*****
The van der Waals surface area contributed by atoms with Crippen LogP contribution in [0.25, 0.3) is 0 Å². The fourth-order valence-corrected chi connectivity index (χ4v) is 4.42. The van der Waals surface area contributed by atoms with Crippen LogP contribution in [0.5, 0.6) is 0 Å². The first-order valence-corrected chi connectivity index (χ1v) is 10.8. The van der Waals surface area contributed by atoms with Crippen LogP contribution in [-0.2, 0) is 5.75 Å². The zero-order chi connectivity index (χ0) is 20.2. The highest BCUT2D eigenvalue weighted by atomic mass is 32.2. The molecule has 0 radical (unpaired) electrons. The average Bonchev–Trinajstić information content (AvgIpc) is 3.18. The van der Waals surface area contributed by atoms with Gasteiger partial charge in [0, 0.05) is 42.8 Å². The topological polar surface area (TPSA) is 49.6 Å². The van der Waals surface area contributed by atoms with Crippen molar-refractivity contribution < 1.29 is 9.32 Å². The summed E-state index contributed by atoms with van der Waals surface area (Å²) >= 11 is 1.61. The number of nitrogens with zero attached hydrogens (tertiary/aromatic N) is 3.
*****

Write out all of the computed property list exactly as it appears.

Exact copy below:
The van der Waals surface area contributed by atoms with Crippen LogP contribution in [0.25, 0.3) is 0 Å². The fourth-order valence-corrected chi connectivity index (χ4v) is 4.42. The van der Waals surface area contributed by atoms with Crippen LogP contribution in [0.5, 0.6) is 0 Å². The first-order valence-corrected chi connectivity index (χ1v) is 10.8. The van der Waals surface area contributed by atoms with Crippen LogP contribution in [-0.2, 0) is 5.75 Å². The zero-order chi connectivity index (χ0) is 20.2. The highest BCUT2D eigenvalue weighted by atomic mass is 32.2. The molecule has 0 radical (unpaired) electrons. The average Bonchev–Trinajstić information content (AvgIpc) is 3.18. The van der Waals surface area contributed by atoms with Gasteiger partial charge in [0, 0.05) is 42.8 Å². The topological polar surface area (TPSA) is 49.6 Å². The van der Waals surface area contributed by atoms with Crippen molar-refractivity contribution < 1.29 is 9.32 Å². The summed E-state index contributed by atoms with van der Waals surface area (Å²) >= 11 is 1.61. The number of nitrogens with zero attached hydrogens (tertiary/aromatic N) is 3.